Inside Story

Is it time to end the global war on drugs?

We ask if decriminalisation can help reduce drug abuse and organised crime.

The drugs industry is a multi-billion dollar one, driven by violent criminal gangs which has killed hundreds of thousands of people around the world, but is the so-called war on drugs working?

Former UN Secretary-General Kofi Annan and former Brazilian President Fernando Henrique Cardoso, are the two world leaders who argue that repressive approaches to containing drugs have failed.

Criminalisation is creating a vast black market where it should not exist. When we're talking about things like cannabis, cocaine, heroin, these are minimally processed agricultural commodities. that are very simple to produce and cost in real terms pennies per dose, and yet because we have policies of prohibition and high demand around the world we create an astronomical price support for drug traffickers .... This is a self-inflicted wound that we have imposed upon ourselves.

by SanhoTree, director, Drug Policy Project

Both men are members of the Global Commission on Drug Policy – and they are calling for a new approach.

In a newspaper opinion piece they wrote: “‘We called on governments to adopt more humane and effective ways of controlling and regulating drugs. We recommended that the criminalisation of drug use should be replaced by a public health approach.

“We also appealed for countries to carefully test models of legal regulation as a means to undermine the power of organised crime, which thrives on illicit drug trafficking.”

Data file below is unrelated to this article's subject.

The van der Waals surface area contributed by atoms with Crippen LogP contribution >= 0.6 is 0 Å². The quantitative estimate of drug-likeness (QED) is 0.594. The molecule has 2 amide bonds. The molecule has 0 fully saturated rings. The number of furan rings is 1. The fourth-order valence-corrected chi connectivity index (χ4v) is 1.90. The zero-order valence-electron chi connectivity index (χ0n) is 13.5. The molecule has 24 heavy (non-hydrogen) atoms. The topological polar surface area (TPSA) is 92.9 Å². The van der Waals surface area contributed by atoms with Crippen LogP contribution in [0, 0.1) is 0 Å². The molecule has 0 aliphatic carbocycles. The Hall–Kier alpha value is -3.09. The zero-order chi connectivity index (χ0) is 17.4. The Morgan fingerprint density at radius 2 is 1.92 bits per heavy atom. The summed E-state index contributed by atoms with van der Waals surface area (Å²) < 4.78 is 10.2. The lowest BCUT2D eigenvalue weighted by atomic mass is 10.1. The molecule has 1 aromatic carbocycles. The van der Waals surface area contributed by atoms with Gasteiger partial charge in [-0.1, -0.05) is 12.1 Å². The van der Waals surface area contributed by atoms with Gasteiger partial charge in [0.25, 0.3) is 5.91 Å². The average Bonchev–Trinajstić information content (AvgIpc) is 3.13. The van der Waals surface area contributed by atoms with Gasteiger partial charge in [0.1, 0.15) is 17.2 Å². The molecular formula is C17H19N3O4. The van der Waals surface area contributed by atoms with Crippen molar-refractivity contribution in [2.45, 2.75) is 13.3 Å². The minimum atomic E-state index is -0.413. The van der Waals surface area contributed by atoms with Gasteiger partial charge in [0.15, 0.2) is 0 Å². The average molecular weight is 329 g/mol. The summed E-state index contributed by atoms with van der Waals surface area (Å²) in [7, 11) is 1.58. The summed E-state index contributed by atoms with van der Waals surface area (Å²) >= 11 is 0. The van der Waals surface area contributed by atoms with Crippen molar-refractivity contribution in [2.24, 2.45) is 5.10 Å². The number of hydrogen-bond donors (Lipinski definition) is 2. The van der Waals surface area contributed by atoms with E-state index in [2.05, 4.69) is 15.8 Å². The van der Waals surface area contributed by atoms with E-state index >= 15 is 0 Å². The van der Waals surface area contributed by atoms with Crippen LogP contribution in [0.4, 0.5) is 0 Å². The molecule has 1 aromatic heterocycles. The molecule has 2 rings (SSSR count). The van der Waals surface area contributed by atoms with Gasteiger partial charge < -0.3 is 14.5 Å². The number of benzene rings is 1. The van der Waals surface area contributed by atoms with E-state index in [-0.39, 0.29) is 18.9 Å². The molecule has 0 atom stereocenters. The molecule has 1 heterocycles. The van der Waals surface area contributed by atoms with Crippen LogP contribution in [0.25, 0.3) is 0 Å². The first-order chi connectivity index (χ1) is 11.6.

Those in favour of reform see the war on drugs as a colossal waste of government resources. They argue regulation could instead yield billions in tax revenues; it would be a blow to organised crime and put drug dealers out of business; and it would cut street crime and violence related to drug trafficking.

Meanwhile, those against legalising drugs say it would create a huge black market, leading to yet more addicts and more crime. They also say that an increase in the use of soft drugs could see users graduate to harder drugs, and drugs could fall more easily into the hands of children.

Drugs became a symbol of youthful rebellion and social upheaval in the 1960s, and in the summer of 1971 US President Richard Nixon first declared the so-called ‘war on drugs’.

It is estimated to have cost more than $1 trillion in the four decades since then, with the bill now running at $100bn a year.

The UN estimates the drug market itself to be worth $1.3 trillion and growing, and generating profits of around $435bn a year.

Latest UN figures show some 230 million people took illicit drugs in 2011, with estimates suggesting the number of drug-related deaths could be as high as a quarter of a million.

Calls for the decriminalisation of drugs are growing stronger around the world.

Portugal is seen as a pioneer as it decriminalised drug use twelve years ago, putting possession of a small amount of drugs on a par with illegal parking.

In the US, Colorado and Washington have legalised the recreational use of cannabis for those over 21.

Chile, Ecuador and Colombia have ruled that the possession of drugs for personal use is no longer a crime. And Uruguay is considering a passing legislation which would see the government growing and selling marijuana, for as little as a dollar a gram.

So, is it time for a fresh approach to the war on drugs based around legalisation and regulation? And can decriminalisation help reduce drug abuse and organised crime?

To discuss this, Inside Story, with presenter Hazem Sika, is joined by guests: Sanho Tree, director of the Drug Policy Project which works to end the domestic and international war on drugs; Amanda Fielding, a drug policy reformer and founder of the Beckley Foundation; and Manuel Pinto Coelho, president of the Association for a Drug Free Portugal.

“It’s completely wrong to spend the vast majority of the money being spent by the tax payer around the world on catching people and incarcerating them, it’s just not the right approach, we should be spending it on the protection of health and security and education.”

Amanda Fielding, Beckley Foundation.